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Spinal Anesthesia for Reduction of Incarcerated Gravid Uterus
Abstract Number: T-64
Abstract Type: Case Report/Case Series
Incarceration of the gravid uterus is a rare complication of pregnancy with an incidence of 1 in 3000. As a result of persistent retroversion by the end of the first trimester, the growing uterus remains positioned within the sacral promontory and pubic symphysis. Incarcerated uterus poses significant potential risk to both maternal and fetal morbidity and mortality. Early manual reduction is recommended as the first-line treatment in the management of incarcerated uterus. We present a case of incarcerated uterus in a patient at 20 weeks and 1 day managed with manual reduction under spinal anesthesia.
A 37 year old G2P0 at 20+1 presented following three days of vaginal pain. The patient also noted several weeks of urinary frequency and occasional incontinence. Her past medical and obstetric history were otherwise noncontributory. Bimanual exam was significant for an absent cervix and a palpable fundus within the vagina. Ultrasound exam indicated an anterior cervix with a retroverted uterus, consistent with incarceration. Attempted manual reduction was unsuccessful. The decision was made to reattempt manual reduction under anesthesia. Hyperbaric bupivacaine 11.25 mg and fentanyl 25 mcg were delivered intrathecally through a 24G Sprotte spinal needle at the L3-L4 interspace. The patient was subsequently positioned in lithotomy before undergoing manual reduction with ultrasound guidance; the fundus was successfully repositioned anteriorly to a normal anatomic position. The patient tolerated the procedure well, and was discharged upon recovery from her spinal anesthetic.
Management of incarcerated uterus is recommended before 20 weeks gestation.(1) After 20 weeks, attempts at manual reduction are less successful, and the risk of preterm labor increases. More invasive measures have been described ranging from insufflation via colonoscopy to surgical laparotomy. Previous case reports indicate successful manual reduction in later second trimester and third trimester individuals under general endotracheal anesthesia. We present a case in which spinal anesthesia was sufficient to allow for successful reduction of incarcerated uterus in a patient who presented beyond the recommended gestational age for manual intervention. Currently, no guidelines exist regarding anesthetic considerations in the management of this rare presentation. Spinal anesthesia has been previously shown to improve success rates for external cephalic version without any increased risk in maternal or fetal morbidity. We propose that the pelvic floor relaxation provided by a spinal anesthetic can potentially increase the rate of safe and successful manual reduction of incarcerated uterus. In turn, this could also extend the window of opportunity in which manual reduction can be considered while simultaneously avoiding a general anesthetic.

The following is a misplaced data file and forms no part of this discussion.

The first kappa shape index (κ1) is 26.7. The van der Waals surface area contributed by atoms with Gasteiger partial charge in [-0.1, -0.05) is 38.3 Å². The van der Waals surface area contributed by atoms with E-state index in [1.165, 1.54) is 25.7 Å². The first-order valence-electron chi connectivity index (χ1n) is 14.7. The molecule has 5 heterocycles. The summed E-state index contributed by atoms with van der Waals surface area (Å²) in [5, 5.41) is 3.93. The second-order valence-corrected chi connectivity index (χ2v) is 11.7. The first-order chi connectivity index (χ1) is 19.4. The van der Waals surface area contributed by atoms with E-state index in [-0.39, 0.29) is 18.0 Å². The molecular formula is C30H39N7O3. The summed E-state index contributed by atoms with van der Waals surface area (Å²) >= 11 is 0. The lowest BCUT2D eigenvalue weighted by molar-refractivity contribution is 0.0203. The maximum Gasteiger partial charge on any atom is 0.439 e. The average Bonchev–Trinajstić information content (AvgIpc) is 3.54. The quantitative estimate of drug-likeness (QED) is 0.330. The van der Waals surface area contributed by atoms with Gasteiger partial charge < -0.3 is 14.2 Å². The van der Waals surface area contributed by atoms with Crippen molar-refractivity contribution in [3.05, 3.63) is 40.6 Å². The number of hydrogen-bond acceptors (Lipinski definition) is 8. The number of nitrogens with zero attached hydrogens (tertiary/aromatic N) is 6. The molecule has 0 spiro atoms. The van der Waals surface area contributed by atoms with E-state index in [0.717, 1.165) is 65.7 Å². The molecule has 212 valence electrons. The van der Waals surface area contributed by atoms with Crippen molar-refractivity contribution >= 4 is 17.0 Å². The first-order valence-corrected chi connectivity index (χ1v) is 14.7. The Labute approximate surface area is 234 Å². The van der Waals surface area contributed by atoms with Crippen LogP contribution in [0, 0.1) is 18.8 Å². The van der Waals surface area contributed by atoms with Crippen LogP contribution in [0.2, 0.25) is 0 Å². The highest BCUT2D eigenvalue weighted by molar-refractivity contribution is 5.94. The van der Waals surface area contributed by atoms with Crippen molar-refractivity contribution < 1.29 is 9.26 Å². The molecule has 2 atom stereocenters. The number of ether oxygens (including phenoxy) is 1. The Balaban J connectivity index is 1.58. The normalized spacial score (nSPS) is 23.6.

1. Obstet Gynecol Surv. 2016, vol. 71, 613.